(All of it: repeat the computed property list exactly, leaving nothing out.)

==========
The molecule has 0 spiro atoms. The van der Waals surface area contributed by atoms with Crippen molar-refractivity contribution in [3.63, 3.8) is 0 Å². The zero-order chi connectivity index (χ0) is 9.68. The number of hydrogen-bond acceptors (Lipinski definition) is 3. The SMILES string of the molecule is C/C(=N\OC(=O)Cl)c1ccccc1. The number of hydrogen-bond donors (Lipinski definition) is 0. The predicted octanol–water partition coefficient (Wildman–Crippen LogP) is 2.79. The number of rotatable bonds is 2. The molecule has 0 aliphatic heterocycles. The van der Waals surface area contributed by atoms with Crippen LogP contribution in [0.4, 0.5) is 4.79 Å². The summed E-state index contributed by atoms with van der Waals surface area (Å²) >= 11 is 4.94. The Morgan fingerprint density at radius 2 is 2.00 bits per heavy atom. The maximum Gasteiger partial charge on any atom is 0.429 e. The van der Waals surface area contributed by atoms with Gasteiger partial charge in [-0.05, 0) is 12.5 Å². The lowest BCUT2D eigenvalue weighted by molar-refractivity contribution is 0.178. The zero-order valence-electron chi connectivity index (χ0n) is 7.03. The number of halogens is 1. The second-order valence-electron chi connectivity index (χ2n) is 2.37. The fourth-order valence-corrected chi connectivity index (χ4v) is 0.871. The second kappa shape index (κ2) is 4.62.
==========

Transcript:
The molecule has 0 spiro atoms. The van der Waals surface area contributed by atoms with Crippen molar-refractivity contribution in [3.63, 3.8) is 0 Å². The zero-order chi connectivity index (χ0) is 9.68. The number of hydrogen-bond acceptors (Lipinski definition) is 3. The SMILES string of the molecule is C/C(=N\OC(=O)Cl)c1ccccc1. The number of hydrogen-bond donors (Lipinski definition) is 0. The predicted octanol–water partition coefficient (Wildman–Crippen LogP) is 2.79. The number of rotatable bonds is 2. The molecule has 0 aliphatic heterocycles. The van der Waals surface area contributed by atoms with Crippen LogP contribution in [0.4, 0.5) is 4.79 Å². The summed E-state index contributed by atoms with van der Waals surface area (Å²) >= 11 is 4.94. The Morgan fingerprint density at radius 2 is 2.00 bits per heavy atom. The maximum Gasteiger partial charge on any atom is 0.429 e. The van der Waals surface area contributed by atoms with Gasteiger partial charge in [-0.05, 0) is 12.5 Å². The lowest BCUT2D eigenvalue weighted by molar-refractivity contribution is 0.178. The zero-order valence-electron chi connectivity index (χ0n) is 7.03. The number of halogens is 1. The second-order valence-electron chi connectivity index (χ2n) is 2.37. The fourth-order valence-corrected chi connectivity index (χ4v) is 0.871. The second kappa shape index (κ2) is 4.62.